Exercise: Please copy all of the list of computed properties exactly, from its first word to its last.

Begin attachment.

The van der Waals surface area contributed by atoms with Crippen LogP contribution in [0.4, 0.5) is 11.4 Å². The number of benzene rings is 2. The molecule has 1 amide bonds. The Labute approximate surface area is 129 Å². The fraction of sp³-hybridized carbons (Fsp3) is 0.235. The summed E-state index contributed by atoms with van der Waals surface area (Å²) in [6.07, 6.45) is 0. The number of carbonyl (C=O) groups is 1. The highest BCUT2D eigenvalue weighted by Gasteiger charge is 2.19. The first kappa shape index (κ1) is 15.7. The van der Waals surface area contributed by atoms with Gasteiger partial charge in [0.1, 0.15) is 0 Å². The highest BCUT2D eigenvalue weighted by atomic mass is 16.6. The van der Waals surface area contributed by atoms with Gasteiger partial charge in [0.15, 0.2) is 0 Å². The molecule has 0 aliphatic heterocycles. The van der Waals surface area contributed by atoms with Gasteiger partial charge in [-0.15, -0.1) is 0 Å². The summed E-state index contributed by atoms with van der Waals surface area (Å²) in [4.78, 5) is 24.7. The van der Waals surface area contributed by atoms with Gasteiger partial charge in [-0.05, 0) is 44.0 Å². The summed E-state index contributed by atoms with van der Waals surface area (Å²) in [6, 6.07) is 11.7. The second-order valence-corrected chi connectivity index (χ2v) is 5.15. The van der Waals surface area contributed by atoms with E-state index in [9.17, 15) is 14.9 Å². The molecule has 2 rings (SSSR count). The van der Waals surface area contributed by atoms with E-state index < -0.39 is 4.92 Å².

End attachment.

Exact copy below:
The van der Waals surface area contributed by atoms with Crippen LogP contribution in [0.4, 0.5) is 11.4 Å². The number of benzene rings is 2. The molecule has 1 amide bonds. The Labute approximate surface area is 129 Å². The fraction of sp³-hybridized carbons (Fsp3) is 0.235. The summed E-state index contributed by atoms with van der Waals surface area (Å²) in [6.07, 6.45) is 0. The number of carbonyl (C=O) groups is 1. The highest BCUT2D eigenvalue weighted by Gasteiger charge is 2.19. The first kappa shape index (κ1) is 15.7. The van der Waals surface area contributed by atoms with Gasteiger partial charge in [0.1, 0.15) is 0 Å². The highest BCUT2D eigenvalue weighted by atomic mass is 16.6. The van der Waals surface area contributed by atoms with Gasteiger partial charge in [0.15, 0.2) is 0 Å². The molecule has 0 aliphatic heterocycles. The van der Waals surface area contributed by atoms with Gasteiger partial charge in [-0.15, -0.1) is 0 Å². The summed E-state index contributed by atoms with van der Waals surface area (Å²) in [4.78, 5) is 24.7. The van der Waals surface area contributed by atoms with Gasteiger partial charge in [-0.05, 0) is 44.0 Å². The summed E-state index contributed by atoms with van der Waals surface area (Å²) in [6, 6.07) is 11.7. The second-order valence-corrected chi connectivity index (χ2v) is 5.15. The van der Waals surface area contributed by atoms with E-state index in [9.17, 15) is 14.9 Å². The molecule has 2 rings (SSSR count). The van der Waals surface area contributed by atoms with E-state index < -0.39 is 4.92 Å².